With the development of computed tomography (CT) imaging technology, high-resolution CT (HRCT) enables direct radiographic assessment of luminal caliber and wall thickness of small airways. According to the dominancy of emphysema with apparent low attenuation areas (LAAs) and the presence of bronchial wall thickening, HRCT phenotypes of COPD were classified into three – phenotype A: no or mild emphysema with or without bronchial wall thickening; phenotype E: apparent emphysema without bronchial wall thickening and phenotype M: apparent emphysema with bronchial wall thickening.3 Recent studies found that COPD phenotypes were different in response to bronchodilator and inhaled glucocorticoid therapy.4 Some patients respond well to glucocorticoid treatment, and some patients are less effective. So, HRCT provided detailed anatomic information and morphological changes for identifying phenotypes that can accurately assess the severity and pathology of COPD and evaluated therapeutic schedule and prognosis that allow for determining the best therapy so as to realize better clinical results.
Metabolomics is the comprehensive assessment of endogenous metabolites and can systematically identify and quantify the dynamic multiparametric metabolic response from living systems in a global and targeted manner.5 By means of measuring metabolic changes, including carbohydrates, amino acids, peptides, vitamins, nucleic acids, organic acids, alkaloids, inorganic species and polyphenols, in a cell, tissue or organism, biochemical effects induced by a disease or its therapeutic intervention can be determined.6 1H nuclear magnetic resonance spectroscopy (1H-NMR), a data-rich analytical technique, has the potential to generate a highly informative metabolic fingerprint via single measurement, which is possible to associate two or more biomarkers to enhance classification power for more accurate diagnosis and prognosis evaluation, reflecting the biochemical pathway mechanisms of disease.
Until recently, few studies have been carried out to validate the outcome of bronchodilator and corticosteroid treatment of different HRCT phenotypes of COPD and test the qualitative and quantitative metabolic changes pre and post treatment and metabolic characteristics of different HRCT phenotypes. Metabolic profiling of blood provides a global view of the metabolic status by constant regulatory mechanisms. Thus, our study was an attempt to explore the outcome of budesonide–formoterol (inhalation powder) in the treatment of different HRCT phenotypes and investigate the plasma metabolic differences in patients with phenotype E or M before and after treatment, to provide a novel comprehensive description of morphological phenotype to guide personalized therapy.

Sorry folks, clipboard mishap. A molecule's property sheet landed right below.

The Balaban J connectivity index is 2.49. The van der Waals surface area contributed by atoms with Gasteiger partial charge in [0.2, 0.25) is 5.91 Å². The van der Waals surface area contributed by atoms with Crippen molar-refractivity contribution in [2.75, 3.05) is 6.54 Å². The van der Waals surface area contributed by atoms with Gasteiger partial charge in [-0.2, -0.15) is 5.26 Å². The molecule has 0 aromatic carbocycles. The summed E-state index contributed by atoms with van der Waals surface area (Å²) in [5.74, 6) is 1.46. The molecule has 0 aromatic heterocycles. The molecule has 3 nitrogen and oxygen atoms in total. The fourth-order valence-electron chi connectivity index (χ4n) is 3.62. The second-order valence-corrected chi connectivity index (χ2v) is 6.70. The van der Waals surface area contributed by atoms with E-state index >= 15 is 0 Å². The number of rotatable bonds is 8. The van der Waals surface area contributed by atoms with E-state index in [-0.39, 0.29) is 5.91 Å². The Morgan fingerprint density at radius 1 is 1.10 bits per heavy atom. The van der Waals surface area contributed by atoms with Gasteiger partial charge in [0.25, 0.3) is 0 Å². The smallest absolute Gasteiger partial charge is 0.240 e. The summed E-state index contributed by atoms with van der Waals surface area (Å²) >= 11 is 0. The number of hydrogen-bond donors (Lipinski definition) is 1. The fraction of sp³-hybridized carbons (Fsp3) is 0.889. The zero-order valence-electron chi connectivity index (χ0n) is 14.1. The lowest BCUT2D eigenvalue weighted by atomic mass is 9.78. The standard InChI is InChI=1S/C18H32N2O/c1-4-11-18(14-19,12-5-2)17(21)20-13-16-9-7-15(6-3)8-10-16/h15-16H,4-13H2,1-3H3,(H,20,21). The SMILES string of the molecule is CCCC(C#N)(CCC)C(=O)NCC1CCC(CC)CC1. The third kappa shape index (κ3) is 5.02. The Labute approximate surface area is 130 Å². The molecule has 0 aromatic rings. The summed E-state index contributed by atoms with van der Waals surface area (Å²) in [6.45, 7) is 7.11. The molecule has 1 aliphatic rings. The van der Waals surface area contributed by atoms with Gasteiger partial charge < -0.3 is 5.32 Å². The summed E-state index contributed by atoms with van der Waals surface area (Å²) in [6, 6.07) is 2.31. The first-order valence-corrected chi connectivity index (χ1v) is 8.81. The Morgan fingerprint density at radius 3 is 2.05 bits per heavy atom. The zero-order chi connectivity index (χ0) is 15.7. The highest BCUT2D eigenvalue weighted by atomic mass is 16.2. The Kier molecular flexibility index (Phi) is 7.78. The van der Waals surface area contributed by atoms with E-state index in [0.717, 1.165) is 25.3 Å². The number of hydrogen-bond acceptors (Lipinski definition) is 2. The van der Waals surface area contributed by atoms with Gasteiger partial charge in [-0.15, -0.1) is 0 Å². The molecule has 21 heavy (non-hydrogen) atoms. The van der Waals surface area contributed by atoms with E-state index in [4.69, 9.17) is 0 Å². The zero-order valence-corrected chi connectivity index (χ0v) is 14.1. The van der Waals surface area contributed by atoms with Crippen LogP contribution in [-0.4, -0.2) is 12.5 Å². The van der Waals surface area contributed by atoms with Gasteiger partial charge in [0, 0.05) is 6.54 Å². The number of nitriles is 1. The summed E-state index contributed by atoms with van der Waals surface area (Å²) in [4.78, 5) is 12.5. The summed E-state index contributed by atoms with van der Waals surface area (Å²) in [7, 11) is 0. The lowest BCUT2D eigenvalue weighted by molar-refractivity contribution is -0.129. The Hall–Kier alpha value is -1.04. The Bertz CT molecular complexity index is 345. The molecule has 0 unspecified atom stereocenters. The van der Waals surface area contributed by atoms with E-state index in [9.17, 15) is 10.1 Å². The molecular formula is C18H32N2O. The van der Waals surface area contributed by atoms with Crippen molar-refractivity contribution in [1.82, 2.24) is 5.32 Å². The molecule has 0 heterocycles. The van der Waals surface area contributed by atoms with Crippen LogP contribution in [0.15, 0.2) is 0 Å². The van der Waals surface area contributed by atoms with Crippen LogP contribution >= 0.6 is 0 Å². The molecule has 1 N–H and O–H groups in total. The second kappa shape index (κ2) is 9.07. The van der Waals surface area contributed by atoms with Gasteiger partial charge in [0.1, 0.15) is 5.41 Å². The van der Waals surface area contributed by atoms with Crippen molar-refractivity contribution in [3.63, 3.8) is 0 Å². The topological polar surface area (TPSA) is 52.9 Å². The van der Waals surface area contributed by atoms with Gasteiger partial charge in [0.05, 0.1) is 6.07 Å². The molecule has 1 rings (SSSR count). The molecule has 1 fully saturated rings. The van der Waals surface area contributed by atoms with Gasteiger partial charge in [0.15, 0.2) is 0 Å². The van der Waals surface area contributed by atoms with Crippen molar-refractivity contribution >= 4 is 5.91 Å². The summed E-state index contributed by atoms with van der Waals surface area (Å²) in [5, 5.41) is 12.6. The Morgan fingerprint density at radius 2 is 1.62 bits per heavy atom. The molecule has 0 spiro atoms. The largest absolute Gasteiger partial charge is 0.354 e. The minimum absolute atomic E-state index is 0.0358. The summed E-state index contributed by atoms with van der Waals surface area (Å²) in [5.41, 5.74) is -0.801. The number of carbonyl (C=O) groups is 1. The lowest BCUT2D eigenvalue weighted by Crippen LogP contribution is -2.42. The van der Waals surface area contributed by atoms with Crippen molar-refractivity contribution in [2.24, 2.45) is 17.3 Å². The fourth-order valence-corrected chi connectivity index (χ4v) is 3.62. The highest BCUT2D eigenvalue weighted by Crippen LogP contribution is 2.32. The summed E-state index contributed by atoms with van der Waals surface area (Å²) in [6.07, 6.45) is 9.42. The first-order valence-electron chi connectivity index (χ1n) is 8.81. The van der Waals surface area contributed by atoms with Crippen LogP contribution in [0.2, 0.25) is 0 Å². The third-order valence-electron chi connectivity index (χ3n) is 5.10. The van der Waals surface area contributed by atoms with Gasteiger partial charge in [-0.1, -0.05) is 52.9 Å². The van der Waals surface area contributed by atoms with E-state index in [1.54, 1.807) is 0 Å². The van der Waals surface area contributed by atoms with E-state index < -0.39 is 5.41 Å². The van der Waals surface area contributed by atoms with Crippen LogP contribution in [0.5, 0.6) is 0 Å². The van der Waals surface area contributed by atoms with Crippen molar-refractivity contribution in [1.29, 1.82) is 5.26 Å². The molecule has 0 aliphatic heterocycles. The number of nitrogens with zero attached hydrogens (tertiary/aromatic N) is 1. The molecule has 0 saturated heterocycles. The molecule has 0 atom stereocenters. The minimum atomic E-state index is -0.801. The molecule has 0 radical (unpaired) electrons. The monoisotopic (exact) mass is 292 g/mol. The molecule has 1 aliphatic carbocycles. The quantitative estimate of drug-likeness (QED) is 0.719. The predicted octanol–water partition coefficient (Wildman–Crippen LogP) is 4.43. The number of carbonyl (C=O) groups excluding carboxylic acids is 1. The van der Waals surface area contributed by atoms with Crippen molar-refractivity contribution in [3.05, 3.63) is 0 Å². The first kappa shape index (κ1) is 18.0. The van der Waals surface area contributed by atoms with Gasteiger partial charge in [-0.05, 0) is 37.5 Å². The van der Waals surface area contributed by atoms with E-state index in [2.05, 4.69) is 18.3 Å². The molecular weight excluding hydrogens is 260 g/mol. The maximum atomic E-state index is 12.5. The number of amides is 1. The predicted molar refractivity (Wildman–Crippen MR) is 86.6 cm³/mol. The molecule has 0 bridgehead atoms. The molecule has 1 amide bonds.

Patients and methods
COPD was diagnosed based on clinical history and symptoms and pulmonary function characterized by irreversible airflow limitation according to the Global Initiative for Chronic Obstructive Lung Disease (GOLD).7 A total of 163 stable COPD patients (≥40 years old) with post-bronchodilator forced expiratory volume in 1 second (FEV1) 40%–80% predicted and FEV1/forced vital capacity (FVC) <70% (moderate-to-severe COPD) were evaluated from outpatient clinics of Respiratory Medicine in the First Affiliated Hospital of Kunming Medical University between December 2015 and June 2017, and 50 patients were ultimately included in a cross-sectional study. The other 113 patients were excluded in line with exclusion criteria, including a respiratory tract infection or exacerbation of an airway disease in the previous 3 weeks, associated respiratory diseases, serious cardiovascular disease, cancer, cognitive impairment, immunodeficiency and unable to complete the protocol. Written informed consent was obtained from each subject, and the protocol was approved by the ethics committee of Kunming Medical University.